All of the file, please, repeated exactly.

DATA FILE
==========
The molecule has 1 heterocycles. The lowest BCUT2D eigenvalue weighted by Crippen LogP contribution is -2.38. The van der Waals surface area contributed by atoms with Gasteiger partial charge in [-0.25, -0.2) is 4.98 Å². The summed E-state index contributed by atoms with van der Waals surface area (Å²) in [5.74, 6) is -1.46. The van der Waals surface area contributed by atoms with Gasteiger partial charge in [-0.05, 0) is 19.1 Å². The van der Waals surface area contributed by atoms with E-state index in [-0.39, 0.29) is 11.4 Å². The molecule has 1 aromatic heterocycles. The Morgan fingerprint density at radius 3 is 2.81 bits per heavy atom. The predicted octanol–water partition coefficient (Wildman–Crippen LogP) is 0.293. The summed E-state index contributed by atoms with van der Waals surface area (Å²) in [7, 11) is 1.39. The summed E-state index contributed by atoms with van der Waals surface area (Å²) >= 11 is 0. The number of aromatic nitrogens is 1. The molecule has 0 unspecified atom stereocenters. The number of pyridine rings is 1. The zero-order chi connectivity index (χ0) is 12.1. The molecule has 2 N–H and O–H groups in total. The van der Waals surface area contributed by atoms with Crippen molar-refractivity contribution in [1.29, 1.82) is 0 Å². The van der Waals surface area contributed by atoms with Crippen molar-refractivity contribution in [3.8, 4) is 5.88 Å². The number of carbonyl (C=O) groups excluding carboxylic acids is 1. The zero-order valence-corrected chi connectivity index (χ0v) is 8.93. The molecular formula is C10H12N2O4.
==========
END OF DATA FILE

The molecule has 1 heterocycles. The lowest BCUT2D eigenvalue weighted by Crippen LogP contribution is -2.38. The van der Waals surface area contributed by atoms with Gasteiger partial charge in [-0.25, -0.2) is 4.98 Å². The summed E-state index contributed by atoms with van der Waals surface area (Å²) in [5.74, 6) is -1.46. The van der Waals surface area contributed by atoms with Gasteiger partial charge in [-0.05, 0) is 19.1 Å². The van der Waals surface area contributed by atoms with E-state index in [-0.39, 0.29) is 11.4 Å². The molecule has 1 aromatic heterocycles. The Morgan fingerprint density at radius 3 is 2.81 bits per heavy atom. The predicted octanol–water partition coefficient (Wildman–Crippen LogP) is 0.293. The summed E-state index contributed by atoms with van der Waals surface area (Å²) in [7, 11) is 1.39. The summed E-state index contributed by atoms with van der Waals surface area (Å²) >= 11 is 0. The number of aromatic nitrogens is 1. The molecule has 0 unspecified atom stereocenters. The number of pyridine rings is 1. The zero-order chi connectivity index (χ0) is 12.1. The molecule has 2 N–H and O–H groups in total. The van der Waals surface area contributed by atoms with Crippen molar-refractivity contribution in [1.29, 1.82) is 0 Å². The van der Waals surface area contributed by atoms with Crippen molar-refractivity contribution in [3.8, 4) is 5.88 Å². The number of carbonyl (C=O) groups excluding carboxylic acids is 1. The zero-order valence-corrected chi connectivity index (χ0v) is 8.93. The molecular formula is C10H12N2O4.